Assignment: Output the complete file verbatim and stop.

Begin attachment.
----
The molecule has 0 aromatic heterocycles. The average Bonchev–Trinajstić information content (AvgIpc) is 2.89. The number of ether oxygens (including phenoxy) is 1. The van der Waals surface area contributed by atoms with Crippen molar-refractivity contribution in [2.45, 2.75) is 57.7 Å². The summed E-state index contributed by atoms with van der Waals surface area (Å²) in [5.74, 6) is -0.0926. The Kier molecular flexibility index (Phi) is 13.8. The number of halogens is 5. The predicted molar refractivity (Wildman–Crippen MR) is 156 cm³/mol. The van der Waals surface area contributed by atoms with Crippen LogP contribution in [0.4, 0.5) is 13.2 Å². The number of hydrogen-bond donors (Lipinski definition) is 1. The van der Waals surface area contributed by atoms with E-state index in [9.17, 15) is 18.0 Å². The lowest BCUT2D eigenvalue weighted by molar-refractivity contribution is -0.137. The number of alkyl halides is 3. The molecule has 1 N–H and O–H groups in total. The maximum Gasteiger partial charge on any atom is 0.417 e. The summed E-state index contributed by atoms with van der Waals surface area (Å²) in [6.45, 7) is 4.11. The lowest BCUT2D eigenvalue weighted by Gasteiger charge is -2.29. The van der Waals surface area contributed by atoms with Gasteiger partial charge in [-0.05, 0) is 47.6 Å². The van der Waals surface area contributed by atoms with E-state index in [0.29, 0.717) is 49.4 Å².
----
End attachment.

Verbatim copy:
The molecule has 0 aromatic heterocycles. The average Bonchev–Trinajstić information content (AvgIpc) is 2.89. The number of ether oxygens (including phenoxy) is 1. The van der Waals surface area contributed by atoms with Crippen molar-refractivity contribution in [2.45, 2.75) is 57.7 Å². The summed E-state index contributed by atoms with van der Waals surface area (Å²) in [5.74, 6) is -0.0926. The Kier molecular flexibility index (Phi) is 13.8. The number of halogens is 5. The predicted molar refractivity (Wildman–Crippen MR) is 156 cm³/mol. The van der Waals surface area contributed by atoms with Crippen LogP contribution in [0.4, 0.5) is 13.2 Å². The number of hydrogen-bond donors (Lipinski definition) is 1. The van der Waals surface area contributed by atoms with E-state index in [9.17, 15) is 18.0 Å². The lowest BCUT2D eigenvalue weighted by molar-refractivity contribution is -0.137. The number of alkyl halides is 3. The molecule has 1 N–H and O–H groups in total. The maximum Gasteiger partial charge on any atom is 0.417 e. The summed E-state index contributed by atoms with van der Waals surface area (Å²) in [6.45, 7) is 4.11. The lowest BCUT2D eigenvalue weighted by Gasteiger charge is -2.29. The van der Waals surface area contributed by atoms with Gasteiger partial charge in [-0.05, 0) is 47.6 Å². The van der Waals surface area contributed by atoms with E-state index in [0.29, 0.717) is 49.4 Å².